https://www.gov.uk/government/publications/covid-19-guidance-on-social-distancing-and-for-vulnerable-people

Some adults and children with underlying medical conditions are at very high risk of severe illness from coronavirus (COVID-19).  They are strongly advised to stay at home at all times and avoid any face-to-face contact. https://www.gov.uk/government/publications/guidance-on-shielding-and-protecting-extremely-vulnerable-persons-from-covid-19/guidance-on-shielding-and-protecting-extremely-vulnerable-persons-from-covid-19

As far as possible, children and staff who fall in to these categories should not be attending school or pre-school settings. Children with underlying medical conditions which puts them at increased or very high risk of severe illness from coronavirus (COVID-19) should have an individual risk assessment if continued attendance at school or pre-school is proposed. This should normally involve the GP and school nurse. In complex cases a consultant medical opinion may also be required.

If a child in one of the categories outlined above lives in a household with someone who is at very high risk of severe illness from coronavirus (COVID-19), they should only attend an education or pre-school setting if stringent social distancing can be adhered to and the child is able to understand and follow those instructions, which may not be the possible for very young children and older children without the capacity to adhere to the instructions on social distancing. Settings should allow staff who live with someone in the most vulnerable health groups, to work from home where possible.

Households with possible coronavirus (COVID-19)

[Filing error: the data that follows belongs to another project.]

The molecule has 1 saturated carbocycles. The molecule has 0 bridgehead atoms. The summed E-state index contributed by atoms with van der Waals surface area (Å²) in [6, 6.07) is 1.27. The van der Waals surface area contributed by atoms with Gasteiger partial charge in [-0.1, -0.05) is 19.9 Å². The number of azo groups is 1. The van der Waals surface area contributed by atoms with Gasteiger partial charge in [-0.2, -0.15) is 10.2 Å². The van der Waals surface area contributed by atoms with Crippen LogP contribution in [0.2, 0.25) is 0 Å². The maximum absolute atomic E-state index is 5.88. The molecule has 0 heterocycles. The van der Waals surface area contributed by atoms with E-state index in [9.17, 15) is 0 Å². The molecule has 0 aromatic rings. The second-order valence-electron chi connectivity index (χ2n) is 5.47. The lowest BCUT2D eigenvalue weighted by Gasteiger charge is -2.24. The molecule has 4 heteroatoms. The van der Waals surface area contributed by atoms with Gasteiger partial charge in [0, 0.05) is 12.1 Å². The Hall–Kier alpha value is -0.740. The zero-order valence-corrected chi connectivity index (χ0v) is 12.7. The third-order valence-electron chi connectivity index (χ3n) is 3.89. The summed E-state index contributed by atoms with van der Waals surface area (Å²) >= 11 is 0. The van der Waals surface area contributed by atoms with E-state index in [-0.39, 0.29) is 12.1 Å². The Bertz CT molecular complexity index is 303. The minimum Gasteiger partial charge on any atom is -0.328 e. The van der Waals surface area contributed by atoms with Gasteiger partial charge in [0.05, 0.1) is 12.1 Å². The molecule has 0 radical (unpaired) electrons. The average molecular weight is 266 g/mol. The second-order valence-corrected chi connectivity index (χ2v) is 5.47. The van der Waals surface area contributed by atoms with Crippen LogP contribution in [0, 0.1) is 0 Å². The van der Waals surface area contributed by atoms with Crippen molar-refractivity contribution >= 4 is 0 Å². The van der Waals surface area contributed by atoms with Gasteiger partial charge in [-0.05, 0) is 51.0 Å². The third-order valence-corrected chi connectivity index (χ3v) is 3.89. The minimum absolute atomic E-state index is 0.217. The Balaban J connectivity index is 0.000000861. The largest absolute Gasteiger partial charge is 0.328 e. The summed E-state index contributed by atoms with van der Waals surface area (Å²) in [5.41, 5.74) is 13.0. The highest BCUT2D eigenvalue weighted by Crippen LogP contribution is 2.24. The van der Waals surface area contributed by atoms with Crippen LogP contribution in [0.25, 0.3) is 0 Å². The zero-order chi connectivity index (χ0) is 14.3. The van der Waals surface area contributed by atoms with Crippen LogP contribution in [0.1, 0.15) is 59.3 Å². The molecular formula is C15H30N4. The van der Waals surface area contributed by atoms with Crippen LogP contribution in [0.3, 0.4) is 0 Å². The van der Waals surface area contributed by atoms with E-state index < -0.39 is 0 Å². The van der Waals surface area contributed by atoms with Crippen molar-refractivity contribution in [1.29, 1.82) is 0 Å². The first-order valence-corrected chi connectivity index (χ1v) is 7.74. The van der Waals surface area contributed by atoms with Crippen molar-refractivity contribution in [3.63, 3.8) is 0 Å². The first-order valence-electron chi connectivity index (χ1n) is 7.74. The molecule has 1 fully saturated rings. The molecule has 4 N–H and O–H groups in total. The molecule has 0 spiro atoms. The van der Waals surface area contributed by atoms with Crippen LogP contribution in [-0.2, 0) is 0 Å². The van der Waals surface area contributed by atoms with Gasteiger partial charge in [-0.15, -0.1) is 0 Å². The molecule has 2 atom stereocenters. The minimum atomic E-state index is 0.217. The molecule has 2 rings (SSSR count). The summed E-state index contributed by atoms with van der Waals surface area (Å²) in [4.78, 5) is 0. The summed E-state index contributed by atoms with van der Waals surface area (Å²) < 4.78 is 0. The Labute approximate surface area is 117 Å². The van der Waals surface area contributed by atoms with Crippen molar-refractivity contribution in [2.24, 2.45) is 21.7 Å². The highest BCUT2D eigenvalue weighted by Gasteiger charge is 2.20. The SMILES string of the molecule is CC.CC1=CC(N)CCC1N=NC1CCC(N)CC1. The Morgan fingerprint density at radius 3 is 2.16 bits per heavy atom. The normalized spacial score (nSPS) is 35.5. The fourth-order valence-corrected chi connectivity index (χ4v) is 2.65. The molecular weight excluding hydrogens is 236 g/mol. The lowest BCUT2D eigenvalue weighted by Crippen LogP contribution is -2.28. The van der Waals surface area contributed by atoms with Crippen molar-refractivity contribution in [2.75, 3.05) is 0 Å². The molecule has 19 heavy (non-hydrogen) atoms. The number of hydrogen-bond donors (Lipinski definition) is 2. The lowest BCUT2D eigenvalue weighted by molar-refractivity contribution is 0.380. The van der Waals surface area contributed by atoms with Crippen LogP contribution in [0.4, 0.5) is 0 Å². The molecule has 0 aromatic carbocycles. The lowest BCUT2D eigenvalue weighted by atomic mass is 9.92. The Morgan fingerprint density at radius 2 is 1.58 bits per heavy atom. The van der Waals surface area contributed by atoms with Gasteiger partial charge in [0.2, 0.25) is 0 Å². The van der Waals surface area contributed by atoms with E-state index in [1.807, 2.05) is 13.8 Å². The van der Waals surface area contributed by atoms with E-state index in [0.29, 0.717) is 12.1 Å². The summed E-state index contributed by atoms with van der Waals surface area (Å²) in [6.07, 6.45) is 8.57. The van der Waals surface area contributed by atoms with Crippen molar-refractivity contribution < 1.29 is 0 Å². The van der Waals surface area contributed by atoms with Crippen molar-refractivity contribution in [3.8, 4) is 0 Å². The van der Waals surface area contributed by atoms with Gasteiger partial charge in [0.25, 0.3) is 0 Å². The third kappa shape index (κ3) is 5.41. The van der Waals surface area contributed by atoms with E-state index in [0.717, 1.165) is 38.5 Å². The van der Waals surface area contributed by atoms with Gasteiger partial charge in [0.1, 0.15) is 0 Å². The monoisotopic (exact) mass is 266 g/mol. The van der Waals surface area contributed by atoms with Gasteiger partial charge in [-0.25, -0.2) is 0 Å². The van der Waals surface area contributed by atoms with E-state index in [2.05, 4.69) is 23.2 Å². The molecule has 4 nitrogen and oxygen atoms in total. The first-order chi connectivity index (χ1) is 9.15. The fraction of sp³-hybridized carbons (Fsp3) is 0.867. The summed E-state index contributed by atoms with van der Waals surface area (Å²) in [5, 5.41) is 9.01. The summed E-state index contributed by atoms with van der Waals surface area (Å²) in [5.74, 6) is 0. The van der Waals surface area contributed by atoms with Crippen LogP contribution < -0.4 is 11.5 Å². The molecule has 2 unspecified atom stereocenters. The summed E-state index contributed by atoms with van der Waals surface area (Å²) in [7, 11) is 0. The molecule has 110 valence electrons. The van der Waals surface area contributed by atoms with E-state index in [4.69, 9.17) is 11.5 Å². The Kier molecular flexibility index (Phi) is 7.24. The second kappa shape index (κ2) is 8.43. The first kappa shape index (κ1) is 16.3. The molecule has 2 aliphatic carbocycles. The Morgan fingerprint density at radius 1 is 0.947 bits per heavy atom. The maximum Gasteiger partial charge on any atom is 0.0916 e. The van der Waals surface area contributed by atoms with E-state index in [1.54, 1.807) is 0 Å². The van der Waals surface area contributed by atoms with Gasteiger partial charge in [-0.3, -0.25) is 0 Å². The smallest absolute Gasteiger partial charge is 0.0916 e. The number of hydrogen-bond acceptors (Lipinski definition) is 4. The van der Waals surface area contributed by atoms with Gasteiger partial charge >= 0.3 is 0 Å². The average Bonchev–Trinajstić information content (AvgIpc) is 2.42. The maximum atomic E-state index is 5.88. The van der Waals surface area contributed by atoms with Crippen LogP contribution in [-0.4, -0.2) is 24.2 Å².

The most common symptoms of coronavirus (COVID-19) are recent onset of:

  • new continuous cough and/or
  • high temperature

Anyone with symptoms of coronavirus illness (COVID-19), however mild, should follow the current guidance on staying at home.  

https://www.gov.uk/government/publications/covid-19-stay-at-home-guidance/stay-at-home-guidance-for-households-with-possible-coronavirus-covid-19-infection

Children of critical workers

Critical workers’ children who are in the very high risk group for severe COVID-19 should not attend school or pre-school settings. As set out in the guidance on shielding.

Children with underlying health conditions which put them at increased but not very high risk of severe COVID-19, can attend school or pre-school settings if, following an individual risk assessment, it is considered to be in their best interests to do so

The education or pre-school setting should be informed, by parents, of any health conditions so that any concerns can be addressed. The number of social interactions in the education or pre-school environment will be reduced as there are fewer children attending, and classroom social distancing is being practised.

Children with a social worker

Children with a social worker who are in the very high risk group for severe COVID-19 should not attend school or pre-school settings, as set out in the guidance on shielding.

Children with underlying health conditions which put them at increased but not very high risk of severe COVID-19, can attend school or pre-school settings if, following an individual risk assessment, it is considered to be in their best interests to do so